Curiosity update, sols 521-533: Assessing Dingo Gap
Posted by Ken Herkenhoff
2014/02/04 05:08 CST
Editor's note: This blog is reposted with permission from the United States Geological Survey Astrogeology Science Center website. Images have been added by me. My favorite place to browse these images is midnightplanets.com. My favorite place to follow the rover's driving progress is curiositylog.com. Read this for an introduction to Herkenhoff's blog posts. --ESL
Sol 521: Benign Terrain (23 January 2014)
After confirming that the terrain ahead was suitable for acquiring another full set of wheel images, the Sol 521 plan focused on MAHLI and MARDI images of the wheels separated by 31-centimeter bumps. These images have been useful in evaluating wheel wear as the rover traverses rocky terrain. MARDI images are now taken at each step to better characterize the terrain at millimeter scales. So it was a relatively busy day for me as MAHLI/MARDI uplink lead. By reducing the number of wheel imaging locations from 6 to 5, we were able to squeeze a 10-meter drive into the plan as well. Fortunately, we have been driving across more benign terrain this week, and I'm expecting that this new set of wheel images will show minimal additional damage.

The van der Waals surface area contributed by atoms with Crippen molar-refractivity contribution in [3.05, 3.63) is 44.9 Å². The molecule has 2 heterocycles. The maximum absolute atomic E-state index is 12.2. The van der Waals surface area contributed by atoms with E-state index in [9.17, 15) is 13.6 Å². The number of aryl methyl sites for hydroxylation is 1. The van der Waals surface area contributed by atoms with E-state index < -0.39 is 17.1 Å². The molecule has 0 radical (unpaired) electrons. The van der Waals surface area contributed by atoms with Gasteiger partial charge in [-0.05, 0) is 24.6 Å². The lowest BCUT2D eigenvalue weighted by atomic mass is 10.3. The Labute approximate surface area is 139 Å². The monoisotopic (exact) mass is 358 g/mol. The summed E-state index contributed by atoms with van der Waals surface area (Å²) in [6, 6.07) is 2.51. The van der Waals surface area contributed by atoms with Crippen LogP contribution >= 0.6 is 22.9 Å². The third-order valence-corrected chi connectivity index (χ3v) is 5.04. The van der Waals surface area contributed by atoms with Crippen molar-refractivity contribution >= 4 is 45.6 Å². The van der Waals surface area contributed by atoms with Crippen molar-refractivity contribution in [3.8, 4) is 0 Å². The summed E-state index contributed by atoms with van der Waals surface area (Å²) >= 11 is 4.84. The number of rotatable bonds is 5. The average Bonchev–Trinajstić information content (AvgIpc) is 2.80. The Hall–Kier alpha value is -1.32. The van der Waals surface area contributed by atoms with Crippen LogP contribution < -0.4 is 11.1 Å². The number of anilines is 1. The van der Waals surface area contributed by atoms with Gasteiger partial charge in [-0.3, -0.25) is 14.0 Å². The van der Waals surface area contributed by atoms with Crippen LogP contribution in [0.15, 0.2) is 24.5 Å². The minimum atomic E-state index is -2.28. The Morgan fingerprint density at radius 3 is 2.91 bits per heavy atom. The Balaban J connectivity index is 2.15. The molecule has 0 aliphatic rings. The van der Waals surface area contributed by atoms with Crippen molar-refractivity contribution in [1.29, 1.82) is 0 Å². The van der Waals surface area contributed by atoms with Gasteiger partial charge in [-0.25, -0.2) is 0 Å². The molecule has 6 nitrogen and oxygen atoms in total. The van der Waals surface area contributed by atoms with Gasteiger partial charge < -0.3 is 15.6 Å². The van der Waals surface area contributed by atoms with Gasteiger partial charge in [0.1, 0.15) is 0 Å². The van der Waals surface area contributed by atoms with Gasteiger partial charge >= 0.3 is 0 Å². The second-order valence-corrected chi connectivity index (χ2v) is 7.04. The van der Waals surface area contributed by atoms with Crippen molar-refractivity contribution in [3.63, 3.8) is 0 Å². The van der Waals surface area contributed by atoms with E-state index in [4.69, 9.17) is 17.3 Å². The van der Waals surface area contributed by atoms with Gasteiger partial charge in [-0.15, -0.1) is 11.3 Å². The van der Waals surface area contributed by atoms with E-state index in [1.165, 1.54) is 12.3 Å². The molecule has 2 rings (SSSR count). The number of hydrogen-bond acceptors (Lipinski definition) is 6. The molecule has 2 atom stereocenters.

Sol 522: Close-up on Wheels (24 January 2014)
MAHLI images of the wheels were successfully acquired on Sol 521, followed by an 11-meter drive. We used the images taken after the drive to target ChemCam and Mastcam observations for Sol 522, and planned a MAHLI stowed image before the next drive. The Sol 522 drive distance is expected to be about 22 meters, and will be followed by the usual imaging of the new location to enable planning 3 sols tomorrow morning.
Sol 523 - 525: Heading for the Chute (25 January 2014)